The city of Roundup in Montana, Usa, was originally home to many self-sufficient people and ranchers, and although it once flourished as a coal mining town, it was a small town with fewer than 2,000 residents as of 2019. The round-up has become an “Amazon hub” in a strange way in recent years, with about twice as many packages flowing in every day as the number of residents. It is clear how Amazon’s informal warehouse works.
Amazon has warehouses and fulfillment centers around the world, but none of them are roundup. The round-up is called the Prep Center, which is not Amazon’s official facility. The Prep Center is a facility dedicated to “packing products” to meet the standards of the automated Amazon warehouse. The reason the roundup became Amazon’s hub dates back to 2015. Kristal Graham, then 39, became engrossed in the world of the marketplace after using Amazon’s marketplace to sell his late brother’s book.
The Amazon Marketplace is a non-Amazon-official, third-party sales platform. Graham used to use the marketplace to sell his brother’s books, but when he got the book stock, he came up with the idea of selling books from other retailers on Amazon. Such resale is not uncommon on Amazon. However, to use Amazon’s fulfillment center, you’ll need to pack for an automated fulfillment center. This is because the automated robot moves and carries luggage at the fulfillment center, minimizing human power.
To meet the requirements of the fulfillment center, the old barcode must be replaced with a new barcode, the glass must be wrapped in packaging material, and items without stability must be fixed to the box. After reading this need, Graham started a pre-center business to repack items purchased by resellers, and as of November 2019, New Hampshire, Oregon, We now have multiple facilities in areas without consumption tax, such as Delaware. Resellers can increase their margin by a few percent by by entering the address of these prep centers when they purchase items from retailers like Target. When Graham started his business, he immediately arrived at stores all over the United States, including Walmart and Target. Graham employed dozens of employees because of so much baggage, including family and friends. However, there was too much inflow, and the company ended up with a long period of hard labor, and the friendship broke down. A friend linda, who left Graham, started a similar business on her own, and When Linda’s neighbor told his acquaintance Jill about the existence of the business, Jill started the business. The round-up prep center has skyrocketed as women with various circumstances, such as layoffs and care for relatives, start similar businesses. The roundup receives 3,000 to 4000 Amazon packages, about twice the town’s population, every day. Graham is standing in the prep center.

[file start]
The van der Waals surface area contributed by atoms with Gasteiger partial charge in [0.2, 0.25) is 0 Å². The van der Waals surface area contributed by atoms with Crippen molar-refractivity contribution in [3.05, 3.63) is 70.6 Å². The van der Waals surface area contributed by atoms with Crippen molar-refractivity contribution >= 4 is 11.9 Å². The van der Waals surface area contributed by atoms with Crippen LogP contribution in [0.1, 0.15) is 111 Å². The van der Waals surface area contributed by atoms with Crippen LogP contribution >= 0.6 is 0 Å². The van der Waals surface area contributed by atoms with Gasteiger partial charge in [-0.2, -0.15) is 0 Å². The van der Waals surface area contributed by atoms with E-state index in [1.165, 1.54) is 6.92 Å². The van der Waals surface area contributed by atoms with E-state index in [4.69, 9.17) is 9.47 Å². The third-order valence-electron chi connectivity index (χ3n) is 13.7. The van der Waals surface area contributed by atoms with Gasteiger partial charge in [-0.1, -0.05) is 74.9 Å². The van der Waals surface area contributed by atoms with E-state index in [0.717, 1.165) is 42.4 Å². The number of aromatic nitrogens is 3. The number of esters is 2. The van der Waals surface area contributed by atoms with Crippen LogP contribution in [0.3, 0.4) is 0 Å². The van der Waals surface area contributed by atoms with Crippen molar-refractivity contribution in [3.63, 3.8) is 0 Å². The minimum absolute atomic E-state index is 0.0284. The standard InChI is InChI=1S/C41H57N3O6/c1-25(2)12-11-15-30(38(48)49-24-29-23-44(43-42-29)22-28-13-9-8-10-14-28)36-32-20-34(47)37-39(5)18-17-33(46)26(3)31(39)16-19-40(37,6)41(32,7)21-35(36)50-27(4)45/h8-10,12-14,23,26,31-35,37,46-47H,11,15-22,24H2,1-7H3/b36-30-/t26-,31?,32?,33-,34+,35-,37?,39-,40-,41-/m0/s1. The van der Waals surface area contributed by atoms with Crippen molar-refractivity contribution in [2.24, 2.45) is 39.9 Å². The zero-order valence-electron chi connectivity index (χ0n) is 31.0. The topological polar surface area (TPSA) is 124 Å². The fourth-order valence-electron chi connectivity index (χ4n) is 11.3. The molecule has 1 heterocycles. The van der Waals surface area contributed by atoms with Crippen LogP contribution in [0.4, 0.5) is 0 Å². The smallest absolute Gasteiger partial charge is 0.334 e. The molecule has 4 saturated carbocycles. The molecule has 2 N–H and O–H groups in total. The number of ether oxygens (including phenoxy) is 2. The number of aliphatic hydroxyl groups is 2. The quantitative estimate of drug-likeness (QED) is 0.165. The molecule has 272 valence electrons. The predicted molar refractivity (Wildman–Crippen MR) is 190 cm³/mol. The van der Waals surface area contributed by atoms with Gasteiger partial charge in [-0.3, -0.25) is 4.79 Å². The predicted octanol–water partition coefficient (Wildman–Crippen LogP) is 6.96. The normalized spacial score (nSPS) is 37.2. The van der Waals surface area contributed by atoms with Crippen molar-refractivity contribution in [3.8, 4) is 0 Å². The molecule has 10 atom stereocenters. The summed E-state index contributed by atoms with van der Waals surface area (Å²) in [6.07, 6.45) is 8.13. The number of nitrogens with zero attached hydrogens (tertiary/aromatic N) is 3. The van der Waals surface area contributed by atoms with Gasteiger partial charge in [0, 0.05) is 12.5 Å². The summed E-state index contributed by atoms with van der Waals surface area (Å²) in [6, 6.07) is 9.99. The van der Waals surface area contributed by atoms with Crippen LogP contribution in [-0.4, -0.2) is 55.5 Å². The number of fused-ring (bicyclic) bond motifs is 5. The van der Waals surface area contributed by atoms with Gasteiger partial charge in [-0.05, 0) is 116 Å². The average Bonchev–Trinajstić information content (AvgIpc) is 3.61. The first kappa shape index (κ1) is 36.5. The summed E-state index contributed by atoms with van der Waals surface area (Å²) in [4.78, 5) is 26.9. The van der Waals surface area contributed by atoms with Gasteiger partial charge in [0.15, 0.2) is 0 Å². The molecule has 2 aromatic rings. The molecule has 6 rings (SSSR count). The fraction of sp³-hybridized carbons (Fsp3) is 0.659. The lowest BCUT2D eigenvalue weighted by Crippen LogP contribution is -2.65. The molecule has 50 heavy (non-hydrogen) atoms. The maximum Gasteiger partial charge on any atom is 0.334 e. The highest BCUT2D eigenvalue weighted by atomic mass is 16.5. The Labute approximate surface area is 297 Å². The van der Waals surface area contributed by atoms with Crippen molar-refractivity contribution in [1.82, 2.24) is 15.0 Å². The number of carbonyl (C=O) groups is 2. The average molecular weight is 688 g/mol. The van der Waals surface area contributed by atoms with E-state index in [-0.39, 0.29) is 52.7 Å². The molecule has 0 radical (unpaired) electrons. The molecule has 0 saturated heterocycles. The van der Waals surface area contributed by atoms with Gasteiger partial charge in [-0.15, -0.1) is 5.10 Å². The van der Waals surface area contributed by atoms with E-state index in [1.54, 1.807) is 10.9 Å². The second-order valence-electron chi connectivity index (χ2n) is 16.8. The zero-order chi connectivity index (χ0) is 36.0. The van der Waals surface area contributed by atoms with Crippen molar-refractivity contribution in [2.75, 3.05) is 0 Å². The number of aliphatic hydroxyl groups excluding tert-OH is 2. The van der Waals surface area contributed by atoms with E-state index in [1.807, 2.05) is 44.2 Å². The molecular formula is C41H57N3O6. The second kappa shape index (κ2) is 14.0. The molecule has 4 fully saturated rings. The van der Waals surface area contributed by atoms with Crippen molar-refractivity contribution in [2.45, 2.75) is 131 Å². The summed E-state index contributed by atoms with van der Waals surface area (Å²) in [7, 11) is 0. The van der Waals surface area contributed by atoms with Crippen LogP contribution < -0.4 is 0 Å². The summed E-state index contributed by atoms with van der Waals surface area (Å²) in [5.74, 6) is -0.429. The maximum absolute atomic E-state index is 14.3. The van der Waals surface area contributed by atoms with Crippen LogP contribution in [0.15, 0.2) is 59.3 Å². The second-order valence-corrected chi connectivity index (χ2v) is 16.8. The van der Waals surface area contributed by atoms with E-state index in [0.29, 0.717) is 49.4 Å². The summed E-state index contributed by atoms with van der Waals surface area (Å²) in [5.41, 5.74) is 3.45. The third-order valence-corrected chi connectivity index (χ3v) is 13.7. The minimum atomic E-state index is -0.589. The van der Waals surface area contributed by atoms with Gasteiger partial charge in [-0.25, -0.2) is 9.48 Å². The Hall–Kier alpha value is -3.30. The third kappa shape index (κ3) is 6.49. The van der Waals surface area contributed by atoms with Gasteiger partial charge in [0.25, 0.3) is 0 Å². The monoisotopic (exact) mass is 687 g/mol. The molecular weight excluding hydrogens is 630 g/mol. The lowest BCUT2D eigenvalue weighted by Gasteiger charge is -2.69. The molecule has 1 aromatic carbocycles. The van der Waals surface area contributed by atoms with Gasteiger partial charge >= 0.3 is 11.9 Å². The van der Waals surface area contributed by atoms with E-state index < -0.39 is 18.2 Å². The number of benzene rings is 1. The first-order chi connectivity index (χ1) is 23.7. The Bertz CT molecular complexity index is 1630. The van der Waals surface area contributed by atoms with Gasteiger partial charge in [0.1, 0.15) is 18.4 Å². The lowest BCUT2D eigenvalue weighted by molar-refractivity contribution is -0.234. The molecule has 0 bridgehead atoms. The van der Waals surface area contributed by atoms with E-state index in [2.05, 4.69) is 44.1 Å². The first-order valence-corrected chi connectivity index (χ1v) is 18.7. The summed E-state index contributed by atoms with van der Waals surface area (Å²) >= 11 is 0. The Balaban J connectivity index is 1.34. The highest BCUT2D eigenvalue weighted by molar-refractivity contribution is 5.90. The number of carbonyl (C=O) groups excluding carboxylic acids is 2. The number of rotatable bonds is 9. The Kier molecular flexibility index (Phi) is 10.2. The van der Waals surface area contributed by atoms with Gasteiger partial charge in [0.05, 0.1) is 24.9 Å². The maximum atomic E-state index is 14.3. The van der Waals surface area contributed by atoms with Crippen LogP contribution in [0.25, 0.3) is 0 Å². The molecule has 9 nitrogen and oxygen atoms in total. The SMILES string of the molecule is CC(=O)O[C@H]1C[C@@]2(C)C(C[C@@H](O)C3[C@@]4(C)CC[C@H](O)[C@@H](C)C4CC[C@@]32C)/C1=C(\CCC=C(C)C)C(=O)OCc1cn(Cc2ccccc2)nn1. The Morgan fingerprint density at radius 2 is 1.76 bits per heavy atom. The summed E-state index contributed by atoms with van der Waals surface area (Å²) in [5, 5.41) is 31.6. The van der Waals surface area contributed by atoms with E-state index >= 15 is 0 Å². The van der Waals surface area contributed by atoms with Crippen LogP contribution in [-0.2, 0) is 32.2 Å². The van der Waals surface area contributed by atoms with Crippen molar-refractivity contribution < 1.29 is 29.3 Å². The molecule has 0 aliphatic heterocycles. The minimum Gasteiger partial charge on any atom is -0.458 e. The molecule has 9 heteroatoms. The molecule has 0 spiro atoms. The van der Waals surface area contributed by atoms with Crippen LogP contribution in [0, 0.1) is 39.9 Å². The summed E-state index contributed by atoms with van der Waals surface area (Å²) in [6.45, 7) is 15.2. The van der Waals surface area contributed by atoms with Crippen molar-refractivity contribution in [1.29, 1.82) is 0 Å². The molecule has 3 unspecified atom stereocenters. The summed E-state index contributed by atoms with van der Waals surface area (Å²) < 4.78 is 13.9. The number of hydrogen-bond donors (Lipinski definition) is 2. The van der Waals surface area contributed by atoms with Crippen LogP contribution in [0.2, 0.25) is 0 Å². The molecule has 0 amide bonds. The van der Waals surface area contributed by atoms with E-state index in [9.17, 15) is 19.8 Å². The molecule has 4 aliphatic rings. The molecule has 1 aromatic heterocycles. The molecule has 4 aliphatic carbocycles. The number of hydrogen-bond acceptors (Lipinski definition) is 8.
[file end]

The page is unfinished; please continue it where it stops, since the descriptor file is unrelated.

You can see the hugeness of the prep center from the photos.
Over the past few years, marketplace sellers have developed software to find products that can make a profit through web scraping. However, the logistics system lacked the equipment to verify that the actual product was healthy and repackage it according to Amazon specifications. It was the prep center that just matched the demand here. With the advent of the prep center, items such as shoes and toys first crossed from retail stores such as Walmart to the prep center, then repackaged to Amazon’s fulfillment center, Finally, we were able to reach the consumers. Also, when a reseller purchases a product from a third party from Amazon that does not use prime shipping, the package delivered from Amazon to the prep center is repackaged. There’s also a strange situation going on that it’s being delivered to Amazon again. This is called “Amazon Flip”. “I think it’s strange, and I’m horrified to think how many people have gone through a warehouse and how many people have put the product in the hands of the warehouse,” says Graham. However, people who actually buy products on Amazon don’t realize that because they just magically experience “the product arrives the day after the order.” Even Graham, who runs a prep center business and knows the backside, said he had to rely on Amazon for a round-up where there are few shops and no supplies available.